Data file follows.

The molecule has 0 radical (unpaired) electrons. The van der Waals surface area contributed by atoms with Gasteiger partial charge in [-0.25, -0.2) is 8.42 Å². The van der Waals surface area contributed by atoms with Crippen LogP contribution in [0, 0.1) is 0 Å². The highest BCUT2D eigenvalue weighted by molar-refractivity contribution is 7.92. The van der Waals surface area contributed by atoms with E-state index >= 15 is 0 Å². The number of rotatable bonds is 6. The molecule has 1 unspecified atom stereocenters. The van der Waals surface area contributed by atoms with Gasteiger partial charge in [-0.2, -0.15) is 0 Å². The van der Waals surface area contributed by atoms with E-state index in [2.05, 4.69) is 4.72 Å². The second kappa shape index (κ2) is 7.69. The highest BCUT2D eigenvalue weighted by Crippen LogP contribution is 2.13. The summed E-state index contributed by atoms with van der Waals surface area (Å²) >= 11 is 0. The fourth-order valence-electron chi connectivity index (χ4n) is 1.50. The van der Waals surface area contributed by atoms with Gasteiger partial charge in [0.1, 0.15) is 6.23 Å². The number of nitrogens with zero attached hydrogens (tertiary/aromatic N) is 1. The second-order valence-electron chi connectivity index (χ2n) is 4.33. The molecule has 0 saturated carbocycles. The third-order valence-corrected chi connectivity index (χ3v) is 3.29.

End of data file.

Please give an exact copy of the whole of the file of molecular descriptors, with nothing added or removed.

The molecule has 0 radical (unpaired) electrons. The van der Waals surface area contributed by atoms with Gasteiger partial charge in [-0.25, -0.2) is 8.42 Å². The van der Waals surface area contributed by atoms with Crippen LogP contribution in [0, 0.1) is 0 Å². The highest BCUT2D eigenvalue weighted by molar-refractivity contribution is 7.92. The van der Waals surface area contributed by atoms with E-state index >= 15 is 0 Å². The number of rotatable bonds is 6. The molecule has 1 unspecified atom stereocenters. The van der Waals surface area contributed by atoms with Gasteiger partial charge in [-0.2, -0.15) is 0 Å². The van der Waals surface area contributed by atoms with E-state index in [2.05, 4.69) is 4.72 Å². The second kappa shape index (κ2) is 7.69. The highest BCUT2D eigenvalue weighted by Crippen LogP contribution is 2.13. The summed E-state index contributed by atoms with van der Waals surface area (Å²) >= 11 is 0. The fourth-order valence-electron chi connectivity index (χ4n) is 1.50. The van der Waals surface area contributed by atoms with Gasteiger partial charge in [0.1, 0.15) is 6.23 Å². The number of nitrogens with zero attached hydrogens (tertiary/aromatic N) is 1. The second-order valence-electron chi connectivity index (χ2n) is 4.33. The molecule has 0 saturated carbocycles. The third-order valence-corrected chi connectivity index (χ3v) is 3.29.